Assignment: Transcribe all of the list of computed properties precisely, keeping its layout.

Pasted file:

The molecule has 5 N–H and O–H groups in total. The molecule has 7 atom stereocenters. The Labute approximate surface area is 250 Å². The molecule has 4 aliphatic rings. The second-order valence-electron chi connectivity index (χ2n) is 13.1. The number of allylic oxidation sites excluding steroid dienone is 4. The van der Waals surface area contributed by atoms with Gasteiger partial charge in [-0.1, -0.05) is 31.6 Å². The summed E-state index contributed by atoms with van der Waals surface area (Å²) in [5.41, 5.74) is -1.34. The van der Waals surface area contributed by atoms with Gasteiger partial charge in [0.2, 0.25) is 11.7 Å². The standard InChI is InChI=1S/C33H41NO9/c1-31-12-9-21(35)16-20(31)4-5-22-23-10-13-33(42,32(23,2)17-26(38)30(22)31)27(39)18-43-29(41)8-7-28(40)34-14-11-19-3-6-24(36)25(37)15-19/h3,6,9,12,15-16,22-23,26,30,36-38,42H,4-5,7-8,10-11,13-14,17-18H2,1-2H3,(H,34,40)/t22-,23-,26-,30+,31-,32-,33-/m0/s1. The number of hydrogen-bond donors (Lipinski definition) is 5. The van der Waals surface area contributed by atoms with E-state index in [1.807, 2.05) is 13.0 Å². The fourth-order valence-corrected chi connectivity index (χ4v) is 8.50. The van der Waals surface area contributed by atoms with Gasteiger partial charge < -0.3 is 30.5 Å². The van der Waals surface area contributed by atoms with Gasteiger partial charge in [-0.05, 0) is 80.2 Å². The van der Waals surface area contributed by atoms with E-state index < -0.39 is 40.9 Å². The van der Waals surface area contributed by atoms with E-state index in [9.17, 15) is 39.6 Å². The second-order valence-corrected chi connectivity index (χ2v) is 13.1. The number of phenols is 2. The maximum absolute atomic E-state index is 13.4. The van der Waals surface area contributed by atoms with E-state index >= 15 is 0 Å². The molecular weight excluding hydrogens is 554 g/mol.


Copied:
The molecule has 5 N–H and O–H groups in total. The molecule has 7 atom stereocenters. The Labute approximate surface area is 250 Å². The molecule has 4 aliphatic rings. The second-order valence-electron chi connectivity index (χ2n) is 13.1. The number of allylic oxidation sites excluding steroid dienone is 4. The van der Waals surface area contributed by atoms with Gasteiger partial charge in [-0.1, -0.05) is 31.6 Å². The summed E-state index contributed by atoms with van der Waals surface area (Å²) in [5.41, 5.74) is -1.34. The van der Waals surface area contributed by atoms with Gasteiger partial charge in [0.2, 0.25) is 11.7 Å². The standard InChI is InChI=1S/C33H41NO9/c1-31-12-9-21(35)16-20(31)4-5-22-23-10-13-33(42,32(23,2)17-26(38)30(22)31)27(39)18-43-29(41)8-7-28(40)34-14-11-19-3-6-24(36)25(37)15-19/h3,6,9,12,15-16,22-23,26,30,36-38,42H,4-5,7-8,10-11,13-14,17-18H2,1-2H3,(H,34,40)/t22-,23-,26-,30+,31-,32-,33-/m0/s1. The number of hydrogen-bond donors (Lipinski definition) is 5. The van der Waals surface area contributed by atoms with E-state index in [1.807, 2.05) is 13.0 Å². The fourth-order valence-corrected chi connectivity index (χ4v) is 8.50. The van der Waals surface area contributed by atoms with Gasteiger partial charge < -0.3 is 30.5 Å². The van der Waals surface area contributed by atoms with Gasteiger partial charge in [-0.05, 0) is 80.2 Å². The van der Waals surface area contributed by atoms with E-state index < -0.39 is 40.9 Å². The van der Waals surface area contributed by atoms with E-state index in [9.17, 15) is 39.6 Å². The second-order valence-corrected chi connectivity index (χ2v) is 13.1. The number of phenols is 2. The maximum absolute atomic E-state index is 13.4. The van der Waals surface area contributed by atoms with E-state index >= 15 is 0 Å². The molecular weight excluding hydrogens is 554 g/mol.